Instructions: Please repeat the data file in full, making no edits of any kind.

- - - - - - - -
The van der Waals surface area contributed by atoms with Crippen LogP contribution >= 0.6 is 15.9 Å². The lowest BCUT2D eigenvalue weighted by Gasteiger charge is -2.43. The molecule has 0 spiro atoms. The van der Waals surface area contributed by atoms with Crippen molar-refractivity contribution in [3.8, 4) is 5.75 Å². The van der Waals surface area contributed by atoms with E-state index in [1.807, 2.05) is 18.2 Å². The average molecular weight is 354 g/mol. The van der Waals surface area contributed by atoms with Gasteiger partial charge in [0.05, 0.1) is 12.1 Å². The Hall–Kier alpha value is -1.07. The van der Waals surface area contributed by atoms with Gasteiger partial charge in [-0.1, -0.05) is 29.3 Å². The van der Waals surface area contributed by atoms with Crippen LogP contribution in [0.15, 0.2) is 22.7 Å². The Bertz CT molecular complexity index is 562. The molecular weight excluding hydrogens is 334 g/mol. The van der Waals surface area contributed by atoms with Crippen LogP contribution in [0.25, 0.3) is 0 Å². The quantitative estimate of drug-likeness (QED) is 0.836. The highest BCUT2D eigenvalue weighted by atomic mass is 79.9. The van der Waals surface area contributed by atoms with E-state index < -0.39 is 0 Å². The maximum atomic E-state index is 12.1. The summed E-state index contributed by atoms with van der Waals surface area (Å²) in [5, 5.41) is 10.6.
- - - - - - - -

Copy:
The van der Waals surface area contributed by atoms with Crippen LogP contribution >= 0.6 is 15.9 Å². The lowest BCUT2D eigenvalue weighted by Gasteiger charge is -2.43. The molecule has 0 spiro atoms. The van der Waals surface area contributed by atoms with Crippen molar-refractivity contribution in [3.8, 4) is 5.75 Å². The van der Waals surface area contributed by atoms with E-state index in [1.807, 2.05) is 18.2 Å². The average molecular weight is 354 g/mol. The van der Waals surface area contributed by atoms with Gasteiger partial charge in [0.05, 0.1) is 12.1 Å². The Hall–Kier alpha value is -1.07. The van der Waals surface area contributed by atoms with Gasteiger partial charge in [-0.1, -0.05) is 29.3 Å². The van der Waals surface area contributed by atoms with Crippen LogP contribution in [0.15, 0.2) is 22.7 Å². The Bertz CT molecular complexity index is 562. The molecular weight excluding hydrogens is 334 g/mol. The van der Waals surface area contributed by atoms with Crippen LogP contribution in [0.25, 0.3) is 0 Å². The quantitative estimate of drug-likeness (QED) is 0.836. The highest BCUT2D eigenvalue weighted by atomic mass is 79.9. The van der Waals surface area contributed by atoms with E-state index < -0.39 is 0 Å². The maximum atomic E-state index is 12.1. The summed E-state index contributed by atoms with van der Waals surface area (Å²) in [5, 5.41) is 10.6.